Other than live sporting events on TV or online, I get my news via Twitter now. Other methods are molasses-slow by comparison. With no local or national televised broadcast of today’s game, that’s the way I first learned the details about Zack Cozart. In retrospect, 140-character messages were the easiest way to absorb the blow.

At 12:45 p.m., my feed filled up with reports that Zack Cozart had suffered what appeared to be a serious knee injury. It’s in no way fair that a player who gives his best every play of every inning of every game hurt himself on hustle, trying to beat out a ground ball out at first. At the time, the radio broadcast team didn’t know a diagnosis, of course. But their gloomy tone spoke volumes. Jeff Brantley is no doctor, but he’s been around enough sporting events that his simple statement was likely to be dead-on: When you have to be carried off, that’s not a good thing.

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Redleg Nation has been holding its collective breath for almost three hours, waiting for the diagnosis. Meanwhile, the video of the play was released (warning: gruesome injury to popular player). And, of course, there were GIFs on Twitter:

The Reds haven’t disclosed the extent of Cozart’s injury. They may have to wait for swelling to go down before they do an MRI. But you’d have to put your money on a heartbreaking sentence with “season-ending” somewhere.

Zack Cozart was having the best season of his career, by far. On pace for 25 home runs. He’d cut his strikeout-rate and raised his walk-rate. All the while, he continued to play Gold Glove defense at shortstop. Cozart was among league leaders in several defensive metrics for shortstops. He deserves to be chosen for the upcoming All-Star game in Cincinnati.

He made all the plays.

I just have one more word about Cozart’s injury.

Uncle.

UncIe, to whomever is responsible for the injuries last year to Joey Votto, Jay Bruce, Devin Mesoraco, Aroldis Chapman, Sean Marshall, Homer Bailey, Matt Latos, Brandon Phillips and Tony Cingrani.

Uncle, to whomever gave Devin Mesoraco a condition that allowed him to catch only a handful of games and then sentenced him to navigate a new position just so he can bat for a few weeks.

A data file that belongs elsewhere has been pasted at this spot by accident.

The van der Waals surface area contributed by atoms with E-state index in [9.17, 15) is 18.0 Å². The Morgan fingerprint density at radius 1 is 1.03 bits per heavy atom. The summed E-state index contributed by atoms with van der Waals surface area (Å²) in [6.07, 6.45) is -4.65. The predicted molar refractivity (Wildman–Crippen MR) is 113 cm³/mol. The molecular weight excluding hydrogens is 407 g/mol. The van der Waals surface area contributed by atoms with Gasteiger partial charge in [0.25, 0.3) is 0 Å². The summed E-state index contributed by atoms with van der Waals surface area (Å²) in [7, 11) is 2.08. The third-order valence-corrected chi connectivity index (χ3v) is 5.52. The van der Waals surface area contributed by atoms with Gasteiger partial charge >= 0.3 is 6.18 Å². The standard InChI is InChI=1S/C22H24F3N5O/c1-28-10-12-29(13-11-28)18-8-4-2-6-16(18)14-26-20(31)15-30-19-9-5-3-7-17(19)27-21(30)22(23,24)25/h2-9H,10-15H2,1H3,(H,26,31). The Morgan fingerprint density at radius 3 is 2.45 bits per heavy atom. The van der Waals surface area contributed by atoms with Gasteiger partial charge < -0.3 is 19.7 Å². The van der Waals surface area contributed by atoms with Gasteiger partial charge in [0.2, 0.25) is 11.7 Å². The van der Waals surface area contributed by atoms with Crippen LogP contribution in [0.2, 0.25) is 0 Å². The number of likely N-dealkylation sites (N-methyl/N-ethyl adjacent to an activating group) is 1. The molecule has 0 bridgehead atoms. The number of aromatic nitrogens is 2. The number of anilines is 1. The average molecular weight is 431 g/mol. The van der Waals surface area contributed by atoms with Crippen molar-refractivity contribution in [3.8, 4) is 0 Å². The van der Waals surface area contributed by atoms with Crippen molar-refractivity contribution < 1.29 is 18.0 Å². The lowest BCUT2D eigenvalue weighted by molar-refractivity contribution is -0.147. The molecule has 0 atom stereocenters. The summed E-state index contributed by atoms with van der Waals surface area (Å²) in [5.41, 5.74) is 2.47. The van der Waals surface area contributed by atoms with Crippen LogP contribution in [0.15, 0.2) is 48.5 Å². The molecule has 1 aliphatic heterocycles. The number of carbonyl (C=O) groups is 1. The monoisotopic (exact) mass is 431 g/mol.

Uncle, to whomever let Homer Bailey return from one surgery and six months of rehab only to give him another injury requiring surgery and a year of rehab. (Bailey was spotted in the clubhouse the past two days, without a brace.)

Uncle, to the whomever has given Brandon Phillips a series of nagging injuries. And put Marlon Byrd on the DL. And Billy Hamilton on the bench.

Uncle, to whomever has now likely taken Zack Cozart’s wonderful game from us.

Yes, other teams have injuries, too. This isn’t about fairness. And I’m not giving up on the team.

I’d just like to watch them play.

Reds 4, Phillies 2 | FanGraphs Stuff | Doug Gray on Draft Picks

For the second game in a row, the Reds scored four runs in the first inning, something they hadn’t done all year before yesterday. Ivan De Jesus hit a second three-run homer (video) this week. Todd Frazier made an excellent defensive play fielding a pop-up in the visiting dug-out (video). He also had two hits and scored two runs. Brayan Peña had four hits

Pitcher Jon Moscot, making his second start for the Reds, went 6 innings. He gave up six hits and two walks. He struck out two. Jeff Brantley observed that Moscot was pitching with more confidence than in his previous start. Ryan Mattheus and Tony Cingrani managed to get through the seventh inning without giving up a run. J.J. Hoover pitched the eighth and still hasn’t given up a home run this year. He’s had 22 straight appearances without giving up a run. That’ll do. Time to turn the page on Hoover Sucks. Aroldis Chapman, another 3-run save.

By the middle of the game, the Reds were playing with such a short lineup, in the sixth inning with a two-run lead, they let a pitcher hit even though he was going to be removed from the game. A pitcher without a major league hit. John Moscot, of course, singled. Apparently he can hit some.

The Reds ended up winning this game 5-2. They swept the hapless, terrible Philadelphia Phillies, a team with the ninth-highest payroll and worst record. The Reds are 27-31, four games from .500. They’ve won four in a row and at the moment, I can’t feel the slightest bit of joy from that.

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